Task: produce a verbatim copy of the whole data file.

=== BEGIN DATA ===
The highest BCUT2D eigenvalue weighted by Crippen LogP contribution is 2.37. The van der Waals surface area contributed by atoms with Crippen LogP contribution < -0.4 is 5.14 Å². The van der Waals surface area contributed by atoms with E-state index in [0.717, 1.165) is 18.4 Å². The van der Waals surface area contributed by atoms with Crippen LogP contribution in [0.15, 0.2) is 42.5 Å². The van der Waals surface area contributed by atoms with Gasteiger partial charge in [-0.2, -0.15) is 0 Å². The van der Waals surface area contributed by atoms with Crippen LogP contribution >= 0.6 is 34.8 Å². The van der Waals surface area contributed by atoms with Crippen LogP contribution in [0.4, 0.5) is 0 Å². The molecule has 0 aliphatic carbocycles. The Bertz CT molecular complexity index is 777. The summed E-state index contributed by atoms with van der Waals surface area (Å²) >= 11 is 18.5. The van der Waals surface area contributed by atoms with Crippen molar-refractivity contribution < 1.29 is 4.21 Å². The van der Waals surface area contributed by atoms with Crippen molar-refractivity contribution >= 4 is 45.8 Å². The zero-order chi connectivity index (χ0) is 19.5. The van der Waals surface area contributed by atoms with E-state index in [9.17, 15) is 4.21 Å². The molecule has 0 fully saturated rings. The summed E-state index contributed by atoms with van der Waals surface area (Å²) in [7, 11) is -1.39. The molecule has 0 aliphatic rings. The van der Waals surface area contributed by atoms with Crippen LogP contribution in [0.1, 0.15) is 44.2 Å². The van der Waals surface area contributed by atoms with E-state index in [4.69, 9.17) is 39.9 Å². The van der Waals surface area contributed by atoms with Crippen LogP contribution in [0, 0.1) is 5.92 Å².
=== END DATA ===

The highest BCUT2D eigenvalue weighted by Crippen LogP contribution is 2.37. The van der Waals surface area contributed by atoms with Crippen LogP contribution < -0.4 is 5.14 Å². The van der Waals surface area contributed by atoms with E-state index in [0.717, 1.165) is 18.4 Å². The van der Waals surface area contributed by atoms with Crippen LogP contribution in [0.15, 0.2) is 42.5 Å². The van der Waals surface area contributed by atoms with Gasteiger partial charge in [-0.2, -0.15) is 0 Å². The van der Waals surface area contributed by atoms with Crippen LogP contribution >= 0.6 is 34.8 Å². The van der Waals surface area contributed by atoms with Crippen LogP contribution in [0.4, 0.5) is 0 Å². The molecule has 0 aliphatic carbocycles. The Bertz CT molecular complexity index is 777. The summed E-state index contributed by atoms with van der Waals surface area (Å²) >= 11 is 18.5. The van der Waals surface area contributed by atoms with Crippen molar-refractivity contribution < 1.29 is 4.21 Å². The van der Waals surface area contributed by atoms with Crippen molar-refractivity contribution >= 4 is 45.8 Å². The zero-order chi connectivity index (χ0) is 19.5. The van der Waals surface area contributed by atoms with E-state index in [9.17, 15) is 4.21 Å². The molecule has 0 fully saturated rings. The summed E-state index contributed by atoms with van der Waals surface area (Å²) in [7, 11) is -1.39. The molecule has 0 aliphatic rings. The van der Waals surface area contributed by atoms with Crippen LogP contribution in [0.1, 0.15) is 44.2 Å². The van der Waals surface area contributed by atoms with E-state index in [4.69, 9.17) is 39.9 Å². The van der Waals surface area contributed by atoms with Crippen LogP contribution in [0, 0.1) is 5.92 Å².